“What Difference Does It Make” As long as it meets Code?

By: Chris Daniel

How many times in our lifetime have we heard the words, “What difference does it make”?  Many times, we hear that phrase because people either do not understand the differences or do not care to learn more to understand the difference it does make.

When it comes to Weather Resistant Barriers there are a number of different types, from the woven coated fabric to nonwovens with breathable membranes.  Both types “Meet IBC Building Codes”, based on the criteria that has been around since only Felt paper was used as a secondary barrier.

Let’s take a look at several different weather resistant barriers (WRB’s) and help you determine the answer to “What difference does it make”?

First, one of the most common types of weather resistant barriers on the market today is the woven, coated and perforated house wrap.  These products consist of a polymeric woven fabric that is coated with a solid film coating, then pin perforated to allow for breathability.  Although most of these products meet the >5 perm requirement for building code they are forced to “poke” thousands of holes in the material.  Claims are made that these products work as an air and moisture barrier, however, the test that has been “grandfathered in” the codes only require these products to meet the same requirements as 15lb felt, which has minimal water hold out.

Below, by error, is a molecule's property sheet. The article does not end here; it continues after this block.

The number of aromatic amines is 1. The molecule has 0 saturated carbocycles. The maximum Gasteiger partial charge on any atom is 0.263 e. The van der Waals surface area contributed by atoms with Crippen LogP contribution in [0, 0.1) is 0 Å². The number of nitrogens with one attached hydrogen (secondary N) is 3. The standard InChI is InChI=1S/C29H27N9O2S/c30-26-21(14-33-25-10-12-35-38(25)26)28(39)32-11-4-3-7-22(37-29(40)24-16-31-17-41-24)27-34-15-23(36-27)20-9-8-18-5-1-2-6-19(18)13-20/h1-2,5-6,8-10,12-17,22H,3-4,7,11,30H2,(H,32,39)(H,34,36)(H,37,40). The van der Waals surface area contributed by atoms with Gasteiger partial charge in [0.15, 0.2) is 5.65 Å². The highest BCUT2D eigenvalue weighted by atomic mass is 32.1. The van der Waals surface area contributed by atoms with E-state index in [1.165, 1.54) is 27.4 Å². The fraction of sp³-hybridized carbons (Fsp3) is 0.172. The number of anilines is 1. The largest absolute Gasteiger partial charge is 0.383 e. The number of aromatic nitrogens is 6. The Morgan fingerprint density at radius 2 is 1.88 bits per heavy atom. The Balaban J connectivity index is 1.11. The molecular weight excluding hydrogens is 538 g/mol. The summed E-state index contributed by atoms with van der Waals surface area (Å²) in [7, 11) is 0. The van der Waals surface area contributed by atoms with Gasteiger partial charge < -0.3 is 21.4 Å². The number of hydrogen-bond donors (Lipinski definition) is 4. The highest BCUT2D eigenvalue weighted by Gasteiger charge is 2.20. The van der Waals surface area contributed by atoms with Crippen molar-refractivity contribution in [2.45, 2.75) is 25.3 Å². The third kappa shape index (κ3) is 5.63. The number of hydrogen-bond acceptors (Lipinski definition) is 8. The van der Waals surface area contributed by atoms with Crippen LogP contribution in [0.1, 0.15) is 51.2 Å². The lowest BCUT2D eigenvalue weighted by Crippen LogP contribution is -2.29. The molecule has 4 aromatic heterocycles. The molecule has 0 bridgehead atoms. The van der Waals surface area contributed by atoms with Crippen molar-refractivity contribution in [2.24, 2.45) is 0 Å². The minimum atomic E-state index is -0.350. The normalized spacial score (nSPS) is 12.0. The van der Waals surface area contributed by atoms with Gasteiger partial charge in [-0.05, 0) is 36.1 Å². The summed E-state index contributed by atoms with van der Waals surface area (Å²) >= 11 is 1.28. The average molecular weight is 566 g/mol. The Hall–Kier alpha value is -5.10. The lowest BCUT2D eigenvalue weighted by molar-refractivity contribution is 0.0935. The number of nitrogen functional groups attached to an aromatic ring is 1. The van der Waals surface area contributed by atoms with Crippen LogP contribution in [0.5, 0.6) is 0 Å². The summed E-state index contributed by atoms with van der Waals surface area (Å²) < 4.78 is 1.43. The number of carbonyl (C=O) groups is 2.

The test used in the industry for water resistance with the majority of these perforated products, ASTM D 779, requires the manufacturer to build a “boat” out of the material and float it on a cup of water with a desiccant material inside the boat.  As long as the desiccant doesn’t get absorbed within 10 minutes a Pass grade is given.  This test does not show how this product would stand up to “bulk water” that sometimes gets behind the exterior cladding.  Another factor to consider is the fact that the majority of products will not pass the water column test that non-perforated breathable products do pass.

Additional products offered in the industry utilize either a nonwoven, woven or mesh membrane that is extrusion coated or laminated to a breathable coating or film.  These products range in breathability from 15-60 Perms depending on product and also must pass the AATCC 127 water column test for water resistance.

The aforementioned test consists of taking a beaker of water at 55cm situating it over the fabric.  In order to pass, fabrics must not allow more than 3 drops of water to pass through the material within a 5 hours period.  This test represents how weather resistant barriers would react if bulk water found its way behind a home’s exterior siding.  There are no mechanical “holes” poked in these materials as they use their solid breathable coating or films to keep water out.  Products that are non-perforated and breathable advertise water resistance values typically >250cm based on this test.

Based on how these two different types of products perform, it is easy to understand “what difference it makes” when choosing a weather resistant barrier.

Many argue that all housewraps have holes due to installation, however, non-perforated WRB’s have thousands less than perforated and when installed with plastic cap nails these products perform as they were intended.

For more information, please visit our website at www.jxalta.com to review our family of housewrap products.